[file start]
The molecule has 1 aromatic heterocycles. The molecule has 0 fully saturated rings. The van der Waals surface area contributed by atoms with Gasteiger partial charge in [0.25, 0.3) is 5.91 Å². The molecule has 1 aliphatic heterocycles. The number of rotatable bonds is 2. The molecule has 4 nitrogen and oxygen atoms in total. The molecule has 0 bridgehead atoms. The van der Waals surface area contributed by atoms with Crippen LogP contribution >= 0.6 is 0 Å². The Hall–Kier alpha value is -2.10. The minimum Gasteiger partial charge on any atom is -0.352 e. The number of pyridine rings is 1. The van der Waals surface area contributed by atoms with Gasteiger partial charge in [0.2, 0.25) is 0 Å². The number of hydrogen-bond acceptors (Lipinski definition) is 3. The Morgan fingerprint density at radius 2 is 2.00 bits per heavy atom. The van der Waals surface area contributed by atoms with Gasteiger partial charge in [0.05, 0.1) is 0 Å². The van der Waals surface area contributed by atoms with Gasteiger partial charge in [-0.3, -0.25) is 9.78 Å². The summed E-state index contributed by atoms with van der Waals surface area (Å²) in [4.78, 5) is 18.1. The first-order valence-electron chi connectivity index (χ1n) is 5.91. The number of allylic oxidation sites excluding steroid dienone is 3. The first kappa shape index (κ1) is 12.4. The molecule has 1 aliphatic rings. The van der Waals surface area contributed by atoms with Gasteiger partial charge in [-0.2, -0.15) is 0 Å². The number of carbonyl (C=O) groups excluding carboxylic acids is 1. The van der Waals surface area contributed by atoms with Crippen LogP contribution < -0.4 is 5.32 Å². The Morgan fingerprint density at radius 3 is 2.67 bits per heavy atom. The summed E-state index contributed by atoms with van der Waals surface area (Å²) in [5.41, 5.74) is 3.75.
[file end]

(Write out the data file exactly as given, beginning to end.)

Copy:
The molecule has 1 aromatic heterocycles. The molecule has 0 fully saturated rings. The van der Waals surface area contributed by atoms with Gasteiger partial charge in [0.25, 0.3) is 5.91 Å². The molecule has 1 aliphatic heterocycles. The number of rotatable bonds is 2. The molecule has 4 nitrogen and oxygen atoms in total. The molecule has 0 bridgehead atoms. The van der Waals surface area contributed by atoms with Crippen LogP contribution >= 0.6 is 0 Å². The Hall–Kier alpha value is -2.10. The minimum Gasteiger partial charge on any atom is -0.352 e. The number of pyridine rings is 1. The van der Waals surface area contributed by atoms with Gasteiger partial charge in [0.2, 0.25) is 0 Å². The number of hydrogen-bond acceptors (Lipinski definition) is 3. The Morgan fingerprint density at radius 2 is 2.00 bits per heavy atom. The van der Waals surface area contributed by atoms with Gasteiger partial charge in [0.05, 0.1) is 0 Å². The van der Waals surface area contributed by atoms with Gasteiger partial charge in [-0.3, -0.25) is 9.78 Å². The summed E-state index contributed by atoms with van der Waals surface area (Å²) in [4.78, 5) is 18.1. The first-order valence-electron chi connectivity index (χ1n) is 5.91. The number of allylic oxidation sites excluding steroid dienone is 3. The first kappa shape index (κ1) is 12.4. The molecule has 1 aliphatic rings. The van der Waals surface area contributed by atoms with Gasteiger partial charge in [-0.2, -0.15) is 0 Å². The number of carbonyl (C=O) groups excluding carboxylic acids is 1. The van der Waals surface area contributed by atoms with Crippen LogP contribution < -0.4 is 5.32 Å². The Morgan fingerprint density at radius 3 is 2.67 bits per heavy atom. The summed E-state index contributed by atoms with van der Waals surface area (Å²) in [5.41, 5.74) is 3.75.